The concept of Safety Culture was first coined to explain the Chernobyl nuclear accident in the late 1980s. From the very beginning, the concept aimed at highlighting and illustrating that safety cannot ever be guaranteed by technical means alone, but rather safety depends heavily on management, leadership, and so called human and organizational factors. Culture is repeatedly created and recreated as members behave and communicate in ways that seem natural, obvious, and unquestionable to them (Reiman & Rollenhagen, forthcoming). Despite a long research tradition, there is a large variance in conceptualisations of safety culture, ranging from descriptive studies on the social construction of safety to normative models of ideal safety culture/climate dimensions. Empirical studies of culture improvement in the safety field are scarce (Hale et al. 2010), especially in comparison to the amount of research on identifying
the elements of safety culture or evaluation of safety Culture. Major projects in the nuclear industry are typically carried out by networks of companies. Current safety culture and safety management models and practices are largely focused on single organisations and it is far from clear how to apply them in the dynamically changing project networks. Traditional cultural approaches emphasize that it takes time and certain amount of continuity to create a culture, both of which are in short supply in projects with short time frames, diversity in both personnel and companies involved, and often a high personnel turnover. Antonsen (2009) highlighted
that safety culture studies seem to embody a harmonious view of the organization to be
analyzed. Several issues remain unanswered, e.g., what should a safety culture improvement or assurance program be like in an “organization”, which is actually a dynamic network of actors from different companies? How to utilize the concept of safety culture in network and project settings? A basic premise of the project is that so far there has been a lot of attention on how to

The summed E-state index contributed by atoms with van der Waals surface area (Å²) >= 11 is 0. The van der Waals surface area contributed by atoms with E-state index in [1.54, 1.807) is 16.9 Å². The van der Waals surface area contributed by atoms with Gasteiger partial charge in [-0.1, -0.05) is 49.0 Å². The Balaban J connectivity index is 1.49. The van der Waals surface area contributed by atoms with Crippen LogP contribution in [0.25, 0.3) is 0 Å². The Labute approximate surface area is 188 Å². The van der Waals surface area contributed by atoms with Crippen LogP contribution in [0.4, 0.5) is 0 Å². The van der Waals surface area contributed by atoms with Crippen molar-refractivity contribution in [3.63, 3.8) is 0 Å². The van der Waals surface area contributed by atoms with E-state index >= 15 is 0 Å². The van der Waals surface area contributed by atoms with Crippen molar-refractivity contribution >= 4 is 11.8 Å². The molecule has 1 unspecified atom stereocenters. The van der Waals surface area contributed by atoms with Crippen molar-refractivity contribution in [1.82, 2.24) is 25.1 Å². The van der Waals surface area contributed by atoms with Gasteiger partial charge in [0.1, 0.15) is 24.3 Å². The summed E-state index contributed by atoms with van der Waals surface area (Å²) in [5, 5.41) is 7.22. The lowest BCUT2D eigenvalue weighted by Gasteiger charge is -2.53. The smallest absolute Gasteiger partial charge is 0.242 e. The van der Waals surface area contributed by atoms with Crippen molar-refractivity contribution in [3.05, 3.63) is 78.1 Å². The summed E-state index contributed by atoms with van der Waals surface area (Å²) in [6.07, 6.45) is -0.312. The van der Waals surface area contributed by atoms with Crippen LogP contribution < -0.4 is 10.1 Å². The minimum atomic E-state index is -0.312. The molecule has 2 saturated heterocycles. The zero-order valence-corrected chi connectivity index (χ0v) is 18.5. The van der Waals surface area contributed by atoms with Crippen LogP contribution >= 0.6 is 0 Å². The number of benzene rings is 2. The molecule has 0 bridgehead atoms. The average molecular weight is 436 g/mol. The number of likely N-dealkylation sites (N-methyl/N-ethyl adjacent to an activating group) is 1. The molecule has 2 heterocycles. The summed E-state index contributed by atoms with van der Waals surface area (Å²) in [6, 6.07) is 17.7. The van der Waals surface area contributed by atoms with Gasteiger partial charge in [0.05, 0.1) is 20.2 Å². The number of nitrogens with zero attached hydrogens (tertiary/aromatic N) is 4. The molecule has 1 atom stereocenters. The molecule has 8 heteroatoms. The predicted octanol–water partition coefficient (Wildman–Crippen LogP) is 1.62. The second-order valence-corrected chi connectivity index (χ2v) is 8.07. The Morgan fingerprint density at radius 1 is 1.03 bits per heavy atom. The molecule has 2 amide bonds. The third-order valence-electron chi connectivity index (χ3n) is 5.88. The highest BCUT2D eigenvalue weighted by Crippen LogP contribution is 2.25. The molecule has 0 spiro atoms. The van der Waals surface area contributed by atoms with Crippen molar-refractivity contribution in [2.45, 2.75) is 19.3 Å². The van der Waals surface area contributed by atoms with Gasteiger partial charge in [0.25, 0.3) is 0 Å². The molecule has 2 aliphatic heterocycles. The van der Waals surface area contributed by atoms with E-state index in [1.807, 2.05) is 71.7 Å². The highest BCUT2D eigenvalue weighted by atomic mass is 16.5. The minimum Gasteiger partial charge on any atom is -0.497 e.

diagnose and evaluate safety culture, but not so much on how to actually improve the safety culture. A second premise is that improvement of safety culture in projects sets some unique requirements due to e.g. multiple organizations interacting, diverse background of personnel, schedules and contract issues etc. The same methods may not work that have been applied in operating power plants. Further, the long supply chains and the licensee’s responsibility to oversee the safety culture of the entire network put more demands on safety culture assurance methods. The project is planned as s two years' effort (2016-2017) and has two aims:
1. To identify and specify methods to improve and facilitate safety culture in
2. To identify and specify methods to assure safety culture in complex Projects
The different ways of improving / facilitating safety culture can be for example the use
of safety culture ambassadors, learning from experience, tool box talks, pre and post
job briefs, cross-organizational working groups, and training.
Assurance methods can include auditing, self-assessment and independent assessment
as well as questionnaires.